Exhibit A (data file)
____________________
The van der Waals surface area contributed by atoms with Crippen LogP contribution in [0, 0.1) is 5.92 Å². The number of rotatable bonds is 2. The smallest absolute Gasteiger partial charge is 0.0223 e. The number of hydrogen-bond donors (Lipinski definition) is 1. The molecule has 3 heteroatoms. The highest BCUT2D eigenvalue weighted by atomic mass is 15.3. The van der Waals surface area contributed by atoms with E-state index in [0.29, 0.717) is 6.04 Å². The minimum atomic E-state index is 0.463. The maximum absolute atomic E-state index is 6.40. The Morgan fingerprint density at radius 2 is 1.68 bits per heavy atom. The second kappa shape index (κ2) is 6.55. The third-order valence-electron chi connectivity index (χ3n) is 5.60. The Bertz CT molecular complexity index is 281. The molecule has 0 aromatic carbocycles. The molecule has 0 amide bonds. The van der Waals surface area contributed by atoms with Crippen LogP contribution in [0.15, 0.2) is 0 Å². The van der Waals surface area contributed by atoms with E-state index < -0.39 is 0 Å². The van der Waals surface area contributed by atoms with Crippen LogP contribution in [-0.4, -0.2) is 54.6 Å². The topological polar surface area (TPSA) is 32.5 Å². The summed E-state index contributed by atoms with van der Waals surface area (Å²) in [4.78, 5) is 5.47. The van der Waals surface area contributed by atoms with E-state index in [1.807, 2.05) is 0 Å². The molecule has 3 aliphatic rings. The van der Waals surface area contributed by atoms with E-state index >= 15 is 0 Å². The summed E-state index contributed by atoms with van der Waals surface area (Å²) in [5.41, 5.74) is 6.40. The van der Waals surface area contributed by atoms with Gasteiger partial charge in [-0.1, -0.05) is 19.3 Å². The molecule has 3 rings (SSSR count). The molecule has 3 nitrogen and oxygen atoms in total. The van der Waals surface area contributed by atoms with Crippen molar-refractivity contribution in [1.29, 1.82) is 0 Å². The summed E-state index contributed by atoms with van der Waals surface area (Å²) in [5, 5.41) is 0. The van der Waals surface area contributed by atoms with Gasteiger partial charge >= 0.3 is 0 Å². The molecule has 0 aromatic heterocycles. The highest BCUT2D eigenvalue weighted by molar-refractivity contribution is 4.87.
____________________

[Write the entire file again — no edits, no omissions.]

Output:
The van der Waals surface area contributed by atoms with Crippen LogP contribution in [0, 0.1) is 5.92 Å². The number of rotatable bonds is 2. The smallest absolute Gasteiger partial charge is 0.0223 e. The number of hydrogen-bond donors (Lipinski definition) is 1. The molecule has 3 heteroatoms. The highest BCUT2D eigenvalue weighted by atomic mass is 15.3. The van der Waals surface area contributed by atoms with E-state index in [0.29, 0.717) is 6.04 Å². The minimum atomic E-state index is 0.463. The maximum absolute atomic E-state index is 6.40. The Morgan fingerprint density at radius 2 is 1.68 bits per heavy atom. The second kappa shape index (κ2) is 6.55. The third-order valence-electron chi connectivity index (χ3n) is 5.60. The Bertz CT molecular complexity index is 281. The molecule has 0 aromatic carbocycles. The molecule has 0 amide bonds. The van der Waals surface area contributed by atoms with Crippen LogP contribution in [0.15, 0.2) is 0 Å². The van der Waals surface area contributed by atoms with E-state index < -0.39 is 0 Å². The van der Waals surface area contributed by atoms with Crippen LogP contribution in [-0.4, -0.2) is 54.6 Å². The topological polar surface area (TPSA) is 32.5 Å². The summed E-state index contributed by atoms with van der Waals surface area (Å²) in [4.78, 5) is 5.47. The van der Waals surface area contributed by atoms with E-state index in [1.807, 2.05) is 0 Å². The molecule has 3 aliphatic rings. The van der Waals surface area contributed by atoms with E-state index >= 15 is 0 Å². The summed E-state index contributed by atoms with van der Waals surface area (Å²) in [5.41, 5.74) is 6.40. The van der Waals surface area contributed by atoms with Gasteiger partial charge in [-0.1, -0.05) is 19.3 Å². The molecule has 3 rings (SSSR count). The molecule has 3 nitrogen and oxygen atoms in total. The van der Waals surface area contributed by atoms with Crippen molar-refractivity contribution in [1.29, 1.82) is 0 Å². The summed E-state index contributed by atoms with van der Waals surface area (Å²) in [5, 5.41) is 0. The van der Waals surface area contributed by atoms with Gasteiger partial charge >= 0.3 is 0 Å². The molecule has 0 aromatic heterocycles. The highest BCUT2D eigenvalue weighted by molar-refractivity contribution is 4.87.